Boswellia sacra, Boswellia carteri, Boswellia undulato crenata, Frankincense, Olibanum Tree

Click to see full-size image
Boswellia sacra, Boswellia carteri, Boswellia undulato crenata, Frankincense, Olibanum Tree

Click to see full-size image
Boswellia sacra, Boswellia carteri, Boswellia undulato crenata, Frankincense, Olibanum Tree

Click to see full-size image
Boswellia sacra, Boswellia carteri, Boswellia undulato crenata, Frankincense, Olibanum Tree

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Boswellia sacra, Boswellia carteri, Boswellia undulato crenata, Frankincense, Olibanum Tree

Click to see full-size image
Boswellia sacra, Boswellia carteri, Boswellia undulato crenata, Frankincense, Olibanum Tree

Click to see full-size image
Boswellia sacra, Boswellia carteri, Boswellia undulato crenata, Frankincense, Olibanum Tree

Click to see full-size image
Boswellia sacra, Boswellia carteri, Boswellia undulato crenata, Frankincense, Olibanum Tree

Click to see full-size image
Boswellia sacra, Boswellia carteri, Boswellia undulato crenata, Frankincense, Olibanum Tree

Click to see full-size image
Boswellia sacra, Boswellia carteri, Boswellia undulato crenata, Frankincense, Olibanum Tree

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Boswellia sacra, Boswellia carteri, Boswellia undulato crenata, Frankincense, Olibanum Tree

Click to see full-size image
Boswellia sacra, Boswellia carteri, Boswellia undulato crenata, Frankincense, Olibanum Tree

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Boswellia sacra, Boswellia carteri, Boswellia undulato crenata, Frankincense, Olibanum Tree

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Boswellia sacra, Boswellia carteri, Boswellia undulato crenata, Frankincense, Olibanum Tree

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Bob Flowers
Queen Creek, AZ
USDA Zone:8-1
28 Jan 2015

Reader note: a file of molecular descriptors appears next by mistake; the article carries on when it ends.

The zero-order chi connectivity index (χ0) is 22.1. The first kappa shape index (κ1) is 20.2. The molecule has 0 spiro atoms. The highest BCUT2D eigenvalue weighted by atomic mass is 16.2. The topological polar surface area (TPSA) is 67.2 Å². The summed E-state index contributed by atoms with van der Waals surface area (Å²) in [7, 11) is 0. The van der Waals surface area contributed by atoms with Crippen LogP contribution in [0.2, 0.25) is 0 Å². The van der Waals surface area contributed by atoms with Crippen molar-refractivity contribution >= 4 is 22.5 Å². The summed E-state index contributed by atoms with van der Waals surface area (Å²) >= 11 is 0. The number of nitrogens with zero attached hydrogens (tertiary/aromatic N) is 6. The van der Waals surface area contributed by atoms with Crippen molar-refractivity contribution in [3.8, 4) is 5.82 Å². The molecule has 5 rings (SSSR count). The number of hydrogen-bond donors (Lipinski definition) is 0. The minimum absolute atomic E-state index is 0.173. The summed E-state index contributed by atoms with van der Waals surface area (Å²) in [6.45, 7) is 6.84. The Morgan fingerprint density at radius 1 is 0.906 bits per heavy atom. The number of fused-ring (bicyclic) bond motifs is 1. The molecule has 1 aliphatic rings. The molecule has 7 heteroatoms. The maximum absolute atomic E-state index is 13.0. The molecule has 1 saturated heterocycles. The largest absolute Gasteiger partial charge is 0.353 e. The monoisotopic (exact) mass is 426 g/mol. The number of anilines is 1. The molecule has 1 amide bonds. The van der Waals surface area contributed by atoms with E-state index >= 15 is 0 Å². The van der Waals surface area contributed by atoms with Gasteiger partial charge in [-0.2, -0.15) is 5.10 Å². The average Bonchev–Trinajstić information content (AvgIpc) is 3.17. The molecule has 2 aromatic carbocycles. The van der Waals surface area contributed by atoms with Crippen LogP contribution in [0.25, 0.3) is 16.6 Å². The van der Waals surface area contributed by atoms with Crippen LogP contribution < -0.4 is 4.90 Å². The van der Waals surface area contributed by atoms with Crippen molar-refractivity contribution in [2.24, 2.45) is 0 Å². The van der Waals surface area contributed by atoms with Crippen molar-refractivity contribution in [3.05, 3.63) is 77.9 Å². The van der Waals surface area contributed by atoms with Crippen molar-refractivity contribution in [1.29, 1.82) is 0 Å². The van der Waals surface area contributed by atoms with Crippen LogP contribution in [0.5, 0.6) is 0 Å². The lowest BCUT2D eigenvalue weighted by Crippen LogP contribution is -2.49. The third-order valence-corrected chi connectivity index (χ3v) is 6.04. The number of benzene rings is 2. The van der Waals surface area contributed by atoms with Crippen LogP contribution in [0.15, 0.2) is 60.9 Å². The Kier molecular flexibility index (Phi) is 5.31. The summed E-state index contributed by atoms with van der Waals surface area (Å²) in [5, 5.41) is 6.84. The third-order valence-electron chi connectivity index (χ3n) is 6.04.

Boswellia sacra is difficult to grow from seed, but is foolishly easy to grow from cuttings. The problem is overthinking it. Just as you would cut off a geranium and poke it 3 inches into moist soil, (or Hibiscus rosa sinensis, for that matter) Cut off a shoot about the thickness of a pencil, about 8 inches long, clip off all the leaflets on the lower half entirely, cut off all but the innermost 3/8 inch of remaining leaflets on the rest of the plant, up to the apex bud (do not cut the bud). Poke it several inches into a pot with moist soil & Keep the soil moist but not soggy, just like you would for a Hibiscus cutting. In 5 weeks, it will either be dead, or showing evidence of new growth. Best time of year to pot cuttings is late May thru September in a climate like Mesa, Arizona. Grow in shade, such as an overhanging porch with protection from direct sun for the first year. Bring them indoors thru the winter frost, but occasionally water. (Indoors, they may keep their leaves thru the winter.) After 2 years in a pot, the roots will have changed from hairlike filiments to fattened tuberlike structures branching to smaller roots. They may be repotted and grown until the trunk is at least the diameter of your little finger to the diameter of your thumb, then planted in full sun. Again, keep well watered for the first full year in the ground. It will probably bloom after the first year even as a cutting in a pot (from seeds this takes about 7 years to first bloom). Frost will cause die-back and the bark is sucullent, so covering plants with Christmas lights and a blanket until danger of frost is past will help. Seeds are usually about 3 to 8 percent viable, but keep for a few years. Use cuttings when possible and knock 7 years of waiting out of the picture. A 14 year old yard specimen grew to 8 ft tall before a hard winter freeze reduced it to a stump. Nevertheless, it recovered enough after 2 years to cut off the dead wood and even take new cuttings to pot for rooting. New bark regrowth occurred between the dead bark and the outer sapwood, so don't cut off winter killed branches too soon! Boswellias do not like frost: the bark is like prickley pear cactus flesh wrapped around a hardwood trunk, the papery bark does offer a bit of cold protection to mature plants. Do not consider tapping any plant younger than 10 years old, but if a cat claws the bark, the dry resin is fair game afterwards.